“Isn't it amazing how often we can touch someone's life, and enrich our own, by a very simple act? Kindness, pass it on ... what a wonderful way in which to pattern our lives,” Betty, a community worker in Washington is quoted on the Random Acts of Kindness website.

Since we often treat people how they treat us, we can take the initiative with one act of kindness and start a ripple effect that ends up washing over us.

“One synonym for the word kindness is the term humanity,” Claire Buckis wrote in a Reader’s Digest article. “Kindness is essentially a recognition of the fact that we’re all human, an acknowledgement that we’re all in this together.

“Most of what makes life worth living depends on at least some of us being altruistic some of the time,” Professor Sam Bowles told her. “We cannot address problems like global climate change, the spread of disease and political violence by appealing only to selfish motives.”

Bowles published a study showing people resent the idea of being offered a reward to do good. “People enjoy being kind to others much as they enjoy eating ice-cream. It gives us pleasure.”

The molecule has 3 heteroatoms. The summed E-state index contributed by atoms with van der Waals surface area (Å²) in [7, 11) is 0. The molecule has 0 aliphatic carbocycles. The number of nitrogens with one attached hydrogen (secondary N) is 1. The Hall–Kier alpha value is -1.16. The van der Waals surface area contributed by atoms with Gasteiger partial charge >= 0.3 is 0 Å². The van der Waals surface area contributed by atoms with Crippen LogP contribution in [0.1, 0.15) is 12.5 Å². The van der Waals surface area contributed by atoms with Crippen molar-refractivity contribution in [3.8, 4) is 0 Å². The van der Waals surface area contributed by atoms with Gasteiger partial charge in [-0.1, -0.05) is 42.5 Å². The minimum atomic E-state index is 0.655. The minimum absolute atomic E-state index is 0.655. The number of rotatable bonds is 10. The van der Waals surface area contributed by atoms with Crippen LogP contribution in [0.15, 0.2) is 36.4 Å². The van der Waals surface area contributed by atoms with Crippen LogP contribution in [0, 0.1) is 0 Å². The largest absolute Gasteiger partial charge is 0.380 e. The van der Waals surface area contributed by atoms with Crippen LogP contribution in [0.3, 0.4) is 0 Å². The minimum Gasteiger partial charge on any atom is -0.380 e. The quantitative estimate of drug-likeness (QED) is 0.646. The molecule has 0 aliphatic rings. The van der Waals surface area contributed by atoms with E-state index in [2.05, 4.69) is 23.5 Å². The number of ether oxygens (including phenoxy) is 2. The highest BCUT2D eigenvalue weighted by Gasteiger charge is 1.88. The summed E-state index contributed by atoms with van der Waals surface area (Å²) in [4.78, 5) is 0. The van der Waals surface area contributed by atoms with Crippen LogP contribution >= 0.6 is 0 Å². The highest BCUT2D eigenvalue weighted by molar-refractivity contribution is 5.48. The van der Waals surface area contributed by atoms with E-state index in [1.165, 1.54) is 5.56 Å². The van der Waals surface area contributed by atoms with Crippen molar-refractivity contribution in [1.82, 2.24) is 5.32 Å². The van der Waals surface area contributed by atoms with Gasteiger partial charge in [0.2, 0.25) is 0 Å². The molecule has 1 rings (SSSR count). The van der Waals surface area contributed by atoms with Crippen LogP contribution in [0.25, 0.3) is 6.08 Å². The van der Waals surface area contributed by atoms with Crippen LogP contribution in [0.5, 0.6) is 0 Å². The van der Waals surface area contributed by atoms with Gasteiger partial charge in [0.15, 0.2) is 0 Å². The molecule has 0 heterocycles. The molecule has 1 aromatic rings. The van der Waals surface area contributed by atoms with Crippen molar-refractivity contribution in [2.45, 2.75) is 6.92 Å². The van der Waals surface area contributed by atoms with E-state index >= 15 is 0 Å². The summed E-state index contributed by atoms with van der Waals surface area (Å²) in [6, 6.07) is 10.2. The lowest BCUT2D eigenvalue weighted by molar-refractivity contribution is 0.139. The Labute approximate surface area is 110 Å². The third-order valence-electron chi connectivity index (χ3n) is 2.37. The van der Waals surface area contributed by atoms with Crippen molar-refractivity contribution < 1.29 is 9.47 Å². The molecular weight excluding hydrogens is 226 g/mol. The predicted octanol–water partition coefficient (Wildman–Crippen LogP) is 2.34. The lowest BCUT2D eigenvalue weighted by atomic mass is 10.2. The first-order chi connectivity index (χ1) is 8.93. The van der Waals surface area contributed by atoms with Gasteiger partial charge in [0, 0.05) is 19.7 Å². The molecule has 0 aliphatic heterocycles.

Hans Selye, the Montreal doctor who coined the word stress, also came up with the term altruistic egoism as a way to combat it.

His prescription was to do good for self by helping others with “the creation of feelings of accomplishment and security through the inspiration in others of love, good will and gratitude for what we have done or are likely to do in the future.”

We can start being kind this week, practise all spring and summer for World Kindness Week World Kindness Day, in November just in time for the start of the next cold-and-flu season.

A few more random thoughts about kindness:

“When I was young, I admired clever people. Now, that I am old, I admire kind people.”  — Joshua Heschel

“No act of kindness, however small, is ever wasted.” — Aesop

“The ideas that have lighted my way have been kindness, beauty and truth.” — Albert Einstein

“Constant kindness can accomplish much. As the sun makes ice melt, kindness causes misunderstanding, mistrust and hostility to evaporate."”— Albert Schweitzer

“Kindness is the kingpin of success in life, it is the prime factor in overcoming friction and making the human machinery run smoothly.” — Andrew Chapman

Unlike the United States, we don’t pledge allegiance to the flag, we can, however, pledge to ourselves that we will be kind, just like students at St. Vladimir School in Edmonton:

I pledge to myself, on this day,
To try to be kind, in every way.
To every person, big and small,
I will help them if they fall.
When I love myself and others, too,
That is the best that I can do!

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About the Author

Ross Freake, a former managing editor of The Daily Courier, has worked at 11 newspapers from St. John's to Kamloops. He is the author of three books and the editor and ghost writer of many others.

He can be reached at [email protected]

The views expressed are strictly those of the author and not necessarily those of Castanet. Castanet does not warrant the contents.